IFPA rejects govt’s super objective

IFPA superannuation objective

IFPA has refused to support the objective of superannuation currently proposed by the government in its consultation paper on the subject.

The Institute of Financial Professionals Australia (IFPA) has rejected the proposed objective of superannuation the federal government has put forward to have enshrined in law.

In stating its position on the matter, the industry body confirmed it is in favour of achieving consistency in retirement savings system policy, but could not support the objective of superannuation as contained in the Labor Party’s consultation paper about the matter.

IFPA superannuation technical and policy committee chair Phil Broderick said he failed to see how legislating the objective of super would achieve any purpose as the government would not be bound by it and could completely disregard it.

“What is the point of a measure that future governments could ignore or fails to require any formal consideration from future governments, such as a compulsory statement of compatibility around how any new superannuation legislation aligns with the new objective. But even if such a statement was required, it could end up being a tick-the-box exercise that would not prevent future changes,” Broderick noted.

He pointed out the wording the government is currently proposing is so broad that it opens it up to interpretation and manipulation by future governments.

“For example, a ‘dignified retirement’ means different things to different people depending on the lifestyle to which they are accustomed. Further, whether the superannuation system is ‘sustainable’ may be subject to the broader budgetary and fiscal position of the commonwealth at any given time,” he noted.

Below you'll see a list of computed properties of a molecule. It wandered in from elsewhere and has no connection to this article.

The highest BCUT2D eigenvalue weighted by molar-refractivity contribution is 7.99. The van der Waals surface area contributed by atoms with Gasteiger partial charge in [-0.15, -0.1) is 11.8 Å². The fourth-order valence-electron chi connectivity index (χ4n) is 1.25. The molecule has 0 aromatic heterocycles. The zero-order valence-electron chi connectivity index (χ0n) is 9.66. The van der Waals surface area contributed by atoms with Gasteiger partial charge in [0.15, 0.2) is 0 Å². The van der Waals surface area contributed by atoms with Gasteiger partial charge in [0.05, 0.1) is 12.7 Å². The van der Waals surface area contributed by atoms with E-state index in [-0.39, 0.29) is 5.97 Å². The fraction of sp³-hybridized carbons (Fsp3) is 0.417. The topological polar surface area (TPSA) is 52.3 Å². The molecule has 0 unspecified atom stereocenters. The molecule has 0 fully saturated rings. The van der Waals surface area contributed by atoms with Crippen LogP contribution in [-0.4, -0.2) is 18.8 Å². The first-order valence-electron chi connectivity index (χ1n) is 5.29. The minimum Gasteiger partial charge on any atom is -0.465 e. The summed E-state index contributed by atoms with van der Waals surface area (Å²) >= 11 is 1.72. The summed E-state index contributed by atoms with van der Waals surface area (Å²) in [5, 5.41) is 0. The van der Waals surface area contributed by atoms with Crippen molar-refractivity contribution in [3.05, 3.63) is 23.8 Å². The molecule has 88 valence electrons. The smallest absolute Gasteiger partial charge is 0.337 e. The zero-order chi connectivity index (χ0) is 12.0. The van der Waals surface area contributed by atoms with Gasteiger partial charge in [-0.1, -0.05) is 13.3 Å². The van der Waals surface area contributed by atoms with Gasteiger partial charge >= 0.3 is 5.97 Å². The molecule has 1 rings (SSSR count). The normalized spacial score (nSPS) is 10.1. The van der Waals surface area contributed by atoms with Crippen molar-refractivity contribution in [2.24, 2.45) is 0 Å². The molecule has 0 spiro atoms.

According to Broderick, the objective as proposed could end up achieving the exact opposite outcome to what it purports to represent.

“We fear the objective might be used as a sword by policymakers so that once you’ve reached the level that the government thinks is enough superannuation for a ‘dignified retirement’, then anything above that is fair game. This can be seen by the government’s newly proposed tax on superannuation balances above $3 million,” he said.

IFPA head of superannuation Natasha Panagis suggested there is no need to formulate a new objective of superannuation as one already exists in law and perhaps could be fine-tuned to allow the government to achieve its goal.

“In our view, the core objective of superannuation is better captured by the sole purpose test, which simply requires that superannuation funds are maintained for the purpose of providing retirement benefits to its members or to their dependents if a member dies before retirement,” Panagis noted.

“As the sole purpose test already exists, it could be revisited to tighten up existing preservation rules if access to superannuation is currently thought to be ‘too easy’. This will ensure we have a more targeted measure that stops access to early-access schemes.”

She also expressed her concern that the objective of super currently proposed is happening in isolation without taking into account the three key pillars of retirement, being the age pension, the super guarantee levy and voluntary savings.

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